The “Karlsruhe Combined Solution“ Wins the STUVA Prize 2021

The STUVA Prize 2021 was awarded to the “Karlsruhe Combined Solution” (Kombilösung Karlsruhe) and the associated overall public transport concept of the city. Dr. Alexander Pischon, Chairman of the Management Board of Verkehrsbetriebe Karlsruhe GmbH (VBK), and Frank Nenninger, Technical Managing Director of Karlsruher Schieneninfrastruktur-Gesellschaft mbH (KASIG), accepted the award from STUVA Board Chairman Prof. Dr.-Ing. Martin Ziegler and STUVA Managing Director Prof. Dr.-Ing. Roland Leucker (photo, from the right).

Credit/Quelle: STUVA

Credit/Quelle: STUVA

The prize was awarded on the one hand to the new construction project „Karlsruhe Combined Solution“ with its light-rail and road tunnel, and on the other hand to the „Karlsruhe Model“ as a whole. Direct connections to the surrounding areas without changing trains are made possible by the transition from inner-city lightrail systems to regional railway lines (dual-system technology).

The „Karlsruhe Model“ originated back in the 1980s. The idea behind it was that journeys from the city of Karlsruhe to the surrounding area should be possible without changing trains. This would make public transport in the region more attractive again. However, the implementation of this project required the joint use by trams of the rail network of the federal Railways, now Deutsche Bahn AG, in the surrounding area. This required the design of a carriage that could be used on both the inner-city power grid and on the federal railway tracks in the surrounding countryside. The final implementation of the „Karlsruhe Model“ took place on 25 September 1992 with the commissioning and continuous operation of the light-rail line from Karlsruhe to Bretten.

Today, cities such as Baden-Baden, Pforzheim, Rastatt, Freudenstadt and Bad Wildbad in the Black Forest, as well as the railway lines to the Rhineland Palatinate via Wörth to Germersheim, are directly connected to the city centre of Karlsruhe. And the Ortenau region can now also be reached by the Karlsruhe light-rail system. Since 2004, the extended S4 line has been in operation from Karlsruhe to Achern. Passenger numbers have increased by 70% since the introduction of the „Karlsruhe Model“, from 100 million then to 170 million nowadays. Since the mid-1990s, the light-rail network has been steadily expanded through the further use of railway lines in the region around Karlsruhe.

This resulted in the existing network reaching its capacity limits in both the inner-city area, and in particular in the East-West Kaiserstrasse main traffic axis. In order to increase the efficiency of rail-bound public transport once more, and at the same time to make it sustainable, the city of Karlsruhe decided on the „Combined Solution“ after a previous positive referendum.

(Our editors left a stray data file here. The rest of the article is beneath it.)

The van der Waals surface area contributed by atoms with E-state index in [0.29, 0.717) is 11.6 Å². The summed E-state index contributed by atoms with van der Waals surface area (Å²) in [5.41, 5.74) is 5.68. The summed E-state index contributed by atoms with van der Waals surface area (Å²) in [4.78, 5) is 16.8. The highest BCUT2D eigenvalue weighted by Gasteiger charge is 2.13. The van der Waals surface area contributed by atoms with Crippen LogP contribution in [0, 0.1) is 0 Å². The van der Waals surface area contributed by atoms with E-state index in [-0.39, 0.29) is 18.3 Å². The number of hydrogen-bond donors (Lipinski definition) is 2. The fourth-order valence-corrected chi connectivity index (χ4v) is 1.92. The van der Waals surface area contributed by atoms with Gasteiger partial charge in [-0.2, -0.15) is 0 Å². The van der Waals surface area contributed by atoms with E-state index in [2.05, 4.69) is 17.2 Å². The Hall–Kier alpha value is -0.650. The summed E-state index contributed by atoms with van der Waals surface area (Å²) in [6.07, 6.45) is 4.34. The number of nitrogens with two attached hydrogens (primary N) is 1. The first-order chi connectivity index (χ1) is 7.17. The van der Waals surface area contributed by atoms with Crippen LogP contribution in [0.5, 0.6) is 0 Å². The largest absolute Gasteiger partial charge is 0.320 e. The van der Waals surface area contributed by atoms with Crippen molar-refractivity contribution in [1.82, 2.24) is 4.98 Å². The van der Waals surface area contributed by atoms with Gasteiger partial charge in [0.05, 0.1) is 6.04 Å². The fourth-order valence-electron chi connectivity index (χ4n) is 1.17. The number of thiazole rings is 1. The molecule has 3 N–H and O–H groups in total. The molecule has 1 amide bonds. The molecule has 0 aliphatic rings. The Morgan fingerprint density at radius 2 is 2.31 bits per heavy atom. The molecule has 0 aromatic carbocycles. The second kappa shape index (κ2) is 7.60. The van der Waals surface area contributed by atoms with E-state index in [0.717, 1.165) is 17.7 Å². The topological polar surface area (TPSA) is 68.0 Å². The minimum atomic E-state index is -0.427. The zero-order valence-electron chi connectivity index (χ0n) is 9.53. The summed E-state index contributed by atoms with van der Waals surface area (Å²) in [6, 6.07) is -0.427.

The light-rail and tram tunnel, sub-project 1, runs under the two most important axes of Karlsruhe‘s city centre. The construction of the railway tunnel was carried out mechanically with a tunnel boring machine and partly also by mining with compressed air, and in cut-and-cover construction. Over a length of about 2.4 km in a west-east direction, the tunnel connects the four new underground stops Europaplatz, Lammstrasse (when this goes into operation it will be called Marktplatz (Kaiserstrasse)), Kronenplatz, Durlacher Tor and in a north-south tunnel around one kilometre long the three future underground stops Marktplatz (in future Marktplatz (Pyramid)), Ettlinger Tor and Kongresszentrum. The seven new stops were built using the top-down method and are positioned as close to the surface as possible.

In the Kriegsstrasse, a new cut-and-cover car tunnel is also being built under a new tram line as sub-project 2. It is 1.6 km long, begins west of the Karlstor and ends in the east in the area of the Kriegsstrasse/Ostendstrasse node. With the road tunnel, part of the car traffic will move underground. This will make room above ground for the new tram line with three new overground stops.

Karlsruhe is an impressive example of how a tramway can reach the limits of its capacity through successful public-transport expansion and operation. As a result of the very successful increases in demand, tram after tram finally drove through the pedestrian zone. This led to a constant separation effect and a reduction in the quality of stay. The subsequent „Combined Solution“ construction project returned Karlsruhe‘s city centre to its population.


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